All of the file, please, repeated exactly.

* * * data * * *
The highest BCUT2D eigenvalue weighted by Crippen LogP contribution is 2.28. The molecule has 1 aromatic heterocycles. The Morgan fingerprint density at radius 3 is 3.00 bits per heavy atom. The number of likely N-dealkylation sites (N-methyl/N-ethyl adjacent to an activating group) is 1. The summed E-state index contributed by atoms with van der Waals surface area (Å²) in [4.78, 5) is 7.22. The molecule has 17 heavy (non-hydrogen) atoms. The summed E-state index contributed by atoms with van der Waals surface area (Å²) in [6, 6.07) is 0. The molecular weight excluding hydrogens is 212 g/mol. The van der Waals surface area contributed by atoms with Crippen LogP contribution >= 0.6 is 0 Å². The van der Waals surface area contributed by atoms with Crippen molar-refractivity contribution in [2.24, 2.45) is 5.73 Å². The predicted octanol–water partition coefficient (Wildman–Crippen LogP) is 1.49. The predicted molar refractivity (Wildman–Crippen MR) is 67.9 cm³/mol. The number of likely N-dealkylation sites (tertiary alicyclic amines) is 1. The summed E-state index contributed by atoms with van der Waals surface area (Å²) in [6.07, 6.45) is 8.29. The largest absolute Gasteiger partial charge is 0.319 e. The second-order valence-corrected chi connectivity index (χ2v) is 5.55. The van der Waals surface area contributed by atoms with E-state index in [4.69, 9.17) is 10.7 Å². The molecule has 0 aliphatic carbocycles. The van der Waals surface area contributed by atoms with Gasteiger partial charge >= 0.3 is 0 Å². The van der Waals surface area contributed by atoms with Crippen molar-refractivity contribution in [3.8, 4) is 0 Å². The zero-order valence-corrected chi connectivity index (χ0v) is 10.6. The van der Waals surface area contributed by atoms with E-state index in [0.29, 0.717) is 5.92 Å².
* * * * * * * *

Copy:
The highest BCUT2D eigenvalue weighted by Crippen LogP contribution is 2.28. The molecule has 1 aromatic heterocycles. The Morgan fingerprint density at radius 3 is 3.00 bits per heavy atom. The number of likely N-dealkylation sites (N-methyl/N-ethyl adjacent to an activating group) is 1. The summed E-state index contributed by atoms with van der Waals surface area (Å²) in [4.78, 5) is 7.22. The molecule has 17 heavy (non-hydrogen) atoms. The summed E-state index contributed by atoms with van der Waals surface area (Å²) in [6, 6.07) is 0. The molecular weight excluding hydrogens is 212 g/mol. The van der Waals surface area contributed by atoms with Crippen LogP contribution >= 0.6 is 0 Å². The van der Waals surface area contributed by atoms with Crippen molar-refractivity contribution in [2.24, 2.45) is 5.73 Å². The predicted octanol–water partition coefficient (Wildman–Crippen LogP) is 1.49. The predicted molar refractivity (Wildman–Crippen MR) is 67.9 cm³/mol. The number of likely N-dealkylation sites (tertiary alicyclic amines) is 1. The summed E-state index contributed by atoms with van der Waals surface area (Å²) in [6.07, 6.45) is 8.29. The largest absolute Gasteiger partial charge is 0.319 e. The second-order valence-corrected chi connectivity index (χ2v) is 5.55. The van der Waals surface area contributed by atoms with E-state index in [4.69, 9.17) is 10.7 Å². The molecule has 0 aliphatic carbocycles. The van der Waals surface area contributed by atoms with Gasteiger partial charge >= 0.3 is 0 Å². The van der Waals surface area contributed by atoms with Crippen molar-refractivity contribution in [3.8, 4) is 0 Å². The zero-order valence-corrected chi connectivity index (χ0v) is 10.6. The van der Waals surface area contributed by atoms with E-state index in [0.29, 0.717) is 5.92 Å².